Have you been having constant pain in your thumb? Is it swollen? Are you over 40? You may have arthritis in your thumb.
What is thumb arthritis?
Thumb arthritis occurs when cartilage in the carpometacarpal (CMC) joint at the bottom of the thumb is rubbed away. This leads to joint pain and swelling that occurs at the base of the thumb.
The bones in your thumb joint are cushioned and protected by cartilage. This rubbery tissue stops the bones from rubbing against one another.
Once the cartilage is worn away, usually as people age, it creates friction, pain, and swelling.
Long term there may be damage to the joint that affects the range of motion.
What are the symptoms?
Pain at the base of the thumb is usually the first symptom. It may be particularly noticeable when you pinch or grip an object, or use your thumb to apply force.
Other symptoms of thumb arthritis include:
- swelling at the base of the thumb
- aching, discomfort, or tenderness at the base of the thumb
- limited range of motion in the joint
- enlarged, bony-looking joint at the base of the thumb
- weakness in the thumb joint
Symptoms can be mild at first then get worse over time, especially if a person does not seek treatment.
What causes it?
Thumb arthritis develops over time, often as part of the normal aging process, so it is more common in adults over 40 years of age.
Women tend to be more prone to thumb arthritis than men are.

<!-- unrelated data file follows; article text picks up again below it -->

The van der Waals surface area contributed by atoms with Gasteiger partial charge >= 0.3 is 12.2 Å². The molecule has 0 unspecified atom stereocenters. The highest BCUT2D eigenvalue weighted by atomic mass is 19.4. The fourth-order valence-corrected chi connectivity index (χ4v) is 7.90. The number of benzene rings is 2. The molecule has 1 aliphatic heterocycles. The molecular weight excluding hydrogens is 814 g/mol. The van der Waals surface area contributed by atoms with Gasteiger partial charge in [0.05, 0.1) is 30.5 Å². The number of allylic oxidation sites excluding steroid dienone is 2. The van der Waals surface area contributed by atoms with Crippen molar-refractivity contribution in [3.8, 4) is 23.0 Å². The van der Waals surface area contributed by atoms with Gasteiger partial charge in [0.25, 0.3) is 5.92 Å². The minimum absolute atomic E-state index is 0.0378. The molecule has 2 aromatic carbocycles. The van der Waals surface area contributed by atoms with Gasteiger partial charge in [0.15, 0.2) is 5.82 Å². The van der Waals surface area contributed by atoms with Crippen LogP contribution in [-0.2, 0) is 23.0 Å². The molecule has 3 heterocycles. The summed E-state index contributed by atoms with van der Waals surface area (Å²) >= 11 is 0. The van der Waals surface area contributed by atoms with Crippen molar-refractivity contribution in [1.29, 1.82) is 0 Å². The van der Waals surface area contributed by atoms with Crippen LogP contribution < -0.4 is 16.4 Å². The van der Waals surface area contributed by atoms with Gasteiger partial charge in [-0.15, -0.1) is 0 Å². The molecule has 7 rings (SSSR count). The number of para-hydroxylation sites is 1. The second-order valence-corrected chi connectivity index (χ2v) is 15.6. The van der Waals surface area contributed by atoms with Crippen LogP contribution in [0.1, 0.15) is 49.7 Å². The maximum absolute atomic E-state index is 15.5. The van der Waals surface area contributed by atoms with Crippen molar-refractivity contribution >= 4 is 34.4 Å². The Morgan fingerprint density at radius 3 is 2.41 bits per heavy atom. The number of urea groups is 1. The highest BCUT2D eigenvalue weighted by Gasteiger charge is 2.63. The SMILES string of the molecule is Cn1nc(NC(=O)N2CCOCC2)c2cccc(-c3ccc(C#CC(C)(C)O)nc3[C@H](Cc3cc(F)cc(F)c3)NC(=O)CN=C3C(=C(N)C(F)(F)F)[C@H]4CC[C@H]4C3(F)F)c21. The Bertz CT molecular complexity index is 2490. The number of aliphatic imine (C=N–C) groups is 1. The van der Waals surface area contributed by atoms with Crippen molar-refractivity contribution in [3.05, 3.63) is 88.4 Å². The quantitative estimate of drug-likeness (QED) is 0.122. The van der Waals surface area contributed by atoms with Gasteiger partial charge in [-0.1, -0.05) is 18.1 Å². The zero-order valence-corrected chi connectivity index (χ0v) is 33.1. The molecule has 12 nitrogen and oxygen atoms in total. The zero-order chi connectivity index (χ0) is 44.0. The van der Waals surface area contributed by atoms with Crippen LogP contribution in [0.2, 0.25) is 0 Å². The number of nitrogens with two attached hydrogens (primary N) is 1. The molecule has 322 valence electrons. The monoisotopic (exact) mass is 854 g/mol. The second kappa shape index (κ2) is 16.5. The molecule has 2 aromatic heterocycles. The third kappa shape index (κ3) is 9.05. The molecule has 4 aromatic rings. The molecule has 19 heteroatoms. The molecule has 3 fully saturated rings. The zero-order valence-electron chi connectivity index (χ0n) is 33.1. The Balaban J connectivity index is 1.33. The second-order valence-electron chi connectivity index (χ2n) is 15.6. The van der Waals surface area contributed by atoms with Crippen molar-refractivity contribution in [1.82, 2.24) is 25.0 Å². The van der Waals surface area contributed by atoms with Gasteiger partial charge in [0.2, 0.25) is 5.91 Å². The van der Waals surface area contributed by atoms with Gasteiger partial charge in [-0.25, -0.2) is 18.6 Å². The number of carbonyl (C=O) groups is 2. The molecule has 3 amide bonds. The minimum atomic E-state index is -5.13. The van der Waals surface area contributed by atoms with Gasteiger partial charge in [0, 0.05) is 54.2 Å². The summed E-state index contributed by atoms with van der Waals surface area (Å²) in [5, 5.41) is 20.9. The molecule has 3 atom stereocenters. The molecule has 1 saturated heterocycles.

Other factors that may make a person more likely to develop thumb arthritis include:
- fractures or injuries to the CMC joint
- hobbies or jobs that stress the thumb joint
- typing, texting, computer work
- other forms of arthritis, like rheumatoid arthritis
How can it be treated?
The severity of a person’s thumb arthritis will help a doctor determine which treatment is best. Osteoarthritis is a progressive disease, meaning it may get worse over time.
According to the American Society for Surgery of the Hand, there is no medication available that can slow the progression of arthritis in the thumb.
But some treatments may help alleviate the symptoms. Potential treatments include:
- bracing the thumb
- exercises to strengthen the muscles around the thumb
- anti-inflammatory medications
- steroid injections
- occupational or physical therapies
- applying heat or ice to the joint
- ergonomic adjustments
- avoiding activities that put pressure on the thumb
Surgery is usually only advised in severe cases.
With regular treatment, many people are able to manage their thumb arthritis and reduce it’s symptoms.